card discount for your direct-dialed out-of-state calls..."

Thomson Kuhn, American College of Physicians

`Contractor queries data security'

Matthew Farwell <>
29 Nov 91 02:36:14 GMT (Fri)
Computer Weekly, 28Nov91

A complaint to the data protection registrar has raised the issue of whether
address lists compiled by contract staff agencies which then go bust can be
sold to other companies.

Computer contractor Ian Dallison has complained after the employment Department
told him that a regulation stating that only agencies can only pass on
information when finding a person a job does not apply if an agency goes bust.

Dallison first wrote to the data protection registrar's office and to the
Employment Department in the summer after being contacted by two agencies and a
timeshare company which had bought the address list of a bankrupt agency from
the liquidator.

The Employment Department's Employment Agency Licensing Office has only just
come back with its negative reply - and Dallison is now pursuing the matter
with assistant data protection registrar John Lamidey.  Lamidey says this
issue arises in the insurance business when a small broker goes out of business
and another firm takes up its clients.

But in Dallison's case the relationship between the individuals and the new
owners is different.

"The Data Protection Act says you have to tell people what you intend to do
with the personal information when you collect it - but you can't predict that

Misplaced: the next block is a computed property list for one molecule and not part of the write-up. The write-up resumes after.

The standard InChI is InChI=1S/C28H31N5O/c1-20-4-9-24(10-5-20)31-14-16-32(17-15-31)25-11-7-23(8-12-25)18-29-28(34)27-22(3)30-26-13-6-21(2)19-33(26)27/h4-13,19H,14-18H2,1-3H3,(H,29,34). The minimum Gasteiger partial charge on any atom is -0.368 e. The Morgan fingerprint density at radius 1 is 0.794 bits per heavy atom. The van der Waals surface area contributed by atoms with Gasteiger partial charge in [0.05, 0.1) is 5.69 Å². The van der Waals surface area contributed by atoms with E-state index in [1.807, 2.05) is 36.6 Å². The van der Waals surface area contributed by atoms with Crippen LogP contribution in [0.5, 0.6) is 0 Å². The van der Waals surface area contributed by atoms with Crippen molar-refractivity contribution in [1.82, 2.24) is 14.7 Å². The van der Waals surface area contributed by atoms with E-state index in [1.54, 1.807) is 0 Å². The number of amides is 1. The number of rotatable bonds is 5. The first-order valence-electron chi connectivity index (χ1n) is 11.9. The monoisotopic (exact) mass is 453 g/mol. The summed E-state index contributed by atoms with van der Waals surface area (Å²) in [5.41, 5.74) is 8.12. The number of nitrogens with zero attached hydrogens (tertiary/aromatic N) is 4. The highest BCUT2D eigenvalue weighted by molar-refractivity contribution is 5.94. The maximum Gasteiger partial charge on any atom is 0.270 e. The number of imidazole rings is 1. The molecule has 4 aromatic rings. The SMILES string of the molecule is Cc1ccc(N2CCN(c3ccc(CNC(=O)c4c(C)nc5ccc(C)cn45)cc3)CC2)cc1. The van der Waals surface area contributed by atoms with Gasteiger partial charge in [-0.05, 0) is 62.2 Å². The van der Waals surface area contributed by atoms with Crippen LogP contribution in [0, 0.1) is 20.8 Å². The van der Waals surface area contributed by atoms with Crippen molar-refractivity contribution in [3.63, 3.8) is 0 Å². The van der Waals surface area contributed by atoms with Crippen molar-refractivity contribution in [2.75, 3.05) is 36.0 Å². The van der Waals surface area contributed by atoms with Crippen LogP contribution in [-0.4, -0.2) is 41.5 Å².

you'll go out of business and the list will be sold," Lampidey says. "This
circumstance probably wasn't thought up when the Act was drawn up"

One point raised by Lampidey is that a Liquidator takes control of a company
and in effect becomes the owner of the data and therefore legally responsible
for it. He is considering where this leaves the liquidator in cases like

Dylan.          || ...!uunet!uknet!ibmpcug!dylan

Proposed traffic congestion charging system, Cambridge UK

Hugo Tyson <>
Fri, 29 Nov 91 16:43:49 GMT
This is from memory of what I've read in the local papers and an article
on the BBC2 motoring programme "Top Gear".  I live in Cambridge so I do
have an interest in preventing this lunacy.  Objective from now on....

    CAMBRIDGE, England:
    This ancient university city suffers from bad traffic congestion during
most of the day, and a risky solution has been proposed.  All cars (vehicles?)
registered within 15 or 20 miles of the city will be fitted with a box,
connected to the speedometer (presumably) and the ignition system, which has a